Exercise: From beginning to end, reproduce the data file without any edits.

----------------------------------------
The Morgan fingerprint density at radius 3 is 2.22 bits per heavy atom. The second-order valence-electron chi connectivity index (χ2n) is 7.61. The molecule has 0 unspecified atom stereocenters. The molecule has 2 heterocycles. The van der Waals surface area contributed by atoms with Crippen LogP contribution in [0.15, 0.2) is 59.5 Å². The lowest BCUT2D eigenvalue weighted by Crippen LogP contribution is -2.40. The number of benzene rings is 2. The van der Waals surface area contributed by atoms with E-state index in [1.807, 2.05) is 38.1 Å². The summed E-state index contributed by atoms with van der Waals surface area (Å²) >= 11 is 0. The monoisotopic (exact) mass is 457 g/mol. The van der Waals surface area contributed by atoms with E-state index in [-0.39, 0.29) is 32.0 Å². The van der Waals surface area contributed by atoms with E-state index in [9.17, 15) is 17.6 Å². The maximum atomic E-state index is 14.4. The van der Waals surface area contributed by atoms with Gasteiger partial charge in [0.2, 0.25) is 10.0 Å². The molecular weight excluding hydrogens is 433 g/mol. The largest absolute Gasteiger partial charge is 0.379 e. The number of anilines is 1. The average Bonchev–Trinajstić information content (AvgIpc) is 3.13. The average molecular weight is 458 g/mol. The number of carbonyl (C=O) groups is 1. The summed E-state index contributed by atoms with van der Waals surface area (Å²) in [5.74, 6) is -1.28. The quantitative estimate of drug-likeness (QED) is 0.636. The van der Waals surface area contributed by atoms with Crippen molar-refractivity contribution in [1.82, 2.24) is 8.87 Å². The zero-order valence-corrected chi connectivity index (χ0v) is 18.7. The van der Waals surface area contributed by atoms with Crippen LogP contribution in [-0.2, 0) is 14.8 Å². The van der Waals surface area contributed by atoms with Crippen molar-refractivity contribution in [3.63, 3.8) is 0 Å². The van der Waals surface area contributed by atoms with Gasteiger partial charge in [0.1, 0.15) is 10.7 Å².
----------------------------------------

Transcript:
The Morgan fingerprint density at radius 3 is 2.22 bits per heavy atom. The second-order valence-electron chi connectivity index (χ2n) is 7.61. The molecule has 0 unspecified atom stereocenters. The molecule has 2 heterocycles. The van der Waals surface area contributed by atoms with Crippen LogP contribution in [0.15, 0.2) is 59.5 Å². The lowest BCUT2D eigenvalue weighted by Crippen LogP contribution is -2.40. The number of benzene rings is 2. The van der Waals surface area contributed by atoms with E-state index in [1.807, 2.05) is 38.1 Å². The summed E-state index contributed by atoms with van der Waals surface area (Å²) >= 11 is 0. The monoisotopic (exact) mass is 457 g/mol. The van der Waals surface area contributed by atoms with E-state index in [-0.39, 0.29) is 32.0 Å². The van der Waals surface area contributed by atoms with E-state index in [9.17, 15) is 17.6 Å². The maximum atomic E-state index is 14.4. The van der Waals surface area contributed by atoms with Gasteiger partial charge in [0.2, 0.25) is 10.0 Å². The molecular weight excluding hydrogens is 433 g/mol. The largest absolute Gasteiger partial charge is 0.379 e. The number of anilines is 1. The average Bonchev–Trinajstić information content (AvgIpc) is 3.13. The average molecular weight is 458 g/mol. The number of carbonyl (C=O) groups is 1. The summed E-state index contributed by atoms with van der Waals surface area (Å²) in [5.74, 6) is -1.28. The quantitative estimate of drug-likeness (QED) is 0.636. The van der Waals surface area contributed by atoms with Crippen molar-refractivity contribution in [1.82, 2.24) is 8.87 Å². The zero-order valence-corrected chi connectivity index (χ0v) is 18.7. The van der Waals surface area contributed by atoms with Crippen LogP contribution in [-0.2, 0) is 14.8 Å². The van der Waals surface area contributed by atoms with Crippen molar-refractivity contribution in [3.63, 3.8) is 0 Å². The van der Waals surface area contributed by atoms with Gasteiger partial charge in [0.1, 0.15) is 10.7 Å².